Kingpin Linked to Trafficking of 500 Chimps Gets Maximum Sentence in Guinea
A notorious wildlife trafficker and two of his accomplices have been captured in the Republic of Guinea. Ousmane Diallo, who is connected with the smuggling of more than 500 chimpanzees out of the West African nation, will receive the maximum penalty under laws aimed at wildlife traffickers.
Diallo will serve one year in prison and pay a fine of 50 million Guinean francs (about $7,000 USD), according to GALF (Guinée- Application de la Loi Faunique), a wildlife law enforcement group involved in the case.
Many African nations have similarly low penalties for wildlife trafficking crimes, with the punishment if caught often not outweighing the financial gains to be seen from breaking the law. Still, Diallo's sentence is being hailed as a breakthrough; just being able to successfully convict and imprison someone for crimes against wildlife in Guinea is a major accomplishment, according to Kevin Heath, editor of the UK-based Wildlife News.
GALF reports Diallo to have trafficked and sold more than 500 chimpanzees out of Guinea since 1994. Diallo has also reportedly trafficked untold numbers of hyenas and panthers, as well as a lion and thousands of birds.
GALF, along with INTERPOL, Guinea's Ministry of Environment and other agencies spent nine months investigating Diallo and recorded his illicit actions using hidden cameras, which GALF said "revealed a lot of information on international trade in great apes."
The surveillance also recorded Diallo boasting about his role in wildlife trafficking across Africa.
"In Africa, I touch everywhere, to Central Africa. Even those in Dakar, Abidjan, Ouagadougou, Niamey, Bamako. When you say my name, they know me," Diallo was reported as saying.
The maximum sentence brought upon Diallo is the first time the rule of law has been used to its full effect. GALF said the historic ruling is "a message against the impunity, it is a real step forward for wildlife crime in Guinea."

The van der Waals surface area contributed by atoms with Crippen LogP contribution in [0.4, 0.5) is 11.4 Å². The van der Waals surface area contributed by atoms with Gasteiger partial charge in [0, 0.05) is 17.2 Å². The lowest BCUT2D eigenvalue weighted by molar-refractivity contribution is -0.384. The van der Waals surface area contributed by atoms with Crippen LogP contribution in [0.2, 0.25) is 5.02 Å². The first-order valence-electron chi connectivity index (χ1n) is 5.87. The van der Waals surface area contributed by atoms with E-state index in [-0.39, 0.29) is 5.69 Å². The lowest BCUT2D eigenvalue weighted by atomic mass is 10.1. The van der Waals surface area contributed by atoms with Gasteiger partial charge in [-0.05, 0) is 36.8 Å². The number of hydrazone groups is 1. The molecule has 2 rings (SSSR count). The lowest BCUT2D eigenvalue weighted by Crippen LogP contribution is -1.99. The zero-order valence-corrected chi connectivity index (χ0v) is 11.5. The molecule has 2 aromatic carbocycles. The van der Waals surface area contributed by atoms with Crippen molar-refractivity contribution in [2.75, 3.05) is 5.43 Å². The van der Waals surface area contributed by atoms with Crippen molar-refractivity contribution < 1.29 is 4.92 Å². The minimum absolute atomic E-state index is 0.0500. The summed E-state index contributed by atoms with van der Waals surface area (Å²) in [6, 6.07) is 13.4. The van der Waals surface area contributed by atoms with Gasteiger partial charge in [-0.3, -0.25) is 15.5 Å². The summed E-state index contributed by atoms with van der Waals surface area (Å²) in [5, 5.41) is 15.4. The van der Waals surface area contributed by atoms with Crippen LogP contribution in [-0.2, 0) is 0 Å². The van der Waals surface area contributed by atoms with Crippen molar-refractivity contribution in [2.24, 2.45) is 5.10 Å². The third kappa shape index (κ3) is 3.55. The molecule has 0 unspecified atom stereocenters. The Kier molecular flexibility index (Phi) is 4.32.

While cross-border trading of great apes, including chimpanzees, gorillas and orangutangs is prohibited under international law, trafficking the animals is a lucrative business with a high demand for the animals from zoos, exotic pet shops and wildlife parks, the World Wildlife Fund (WWF) reported.
In March of this year, the Republic of Guinea was sanctioned by the Convention on International Trade in Endangered Species (CITES) for circumventing rules meant to keep the country's wild animals safe, according to the WWF.
"Poachers target young chimpanzees for the illegal pet trade, but their families will often fight to the death to protect them. For every baby that is exported alive another 10 chimps may have died. Infants often perish from the trauma of capture leading poachers to pursue yet another victim, and repeating time and again the tragic killing scenario," said David Greer, WWF's African Great Ape Program Manager.
Greer said there might be as few as 8,000 chimpanzees remaining in Guinea.
Diallo's accomplices, who were named by GALF as Thierno Mamadou Diallo and Mamadou Alimou Bah, were sentenced to half a year in prison and fined 15 million Guinean francs (about $2,000) each.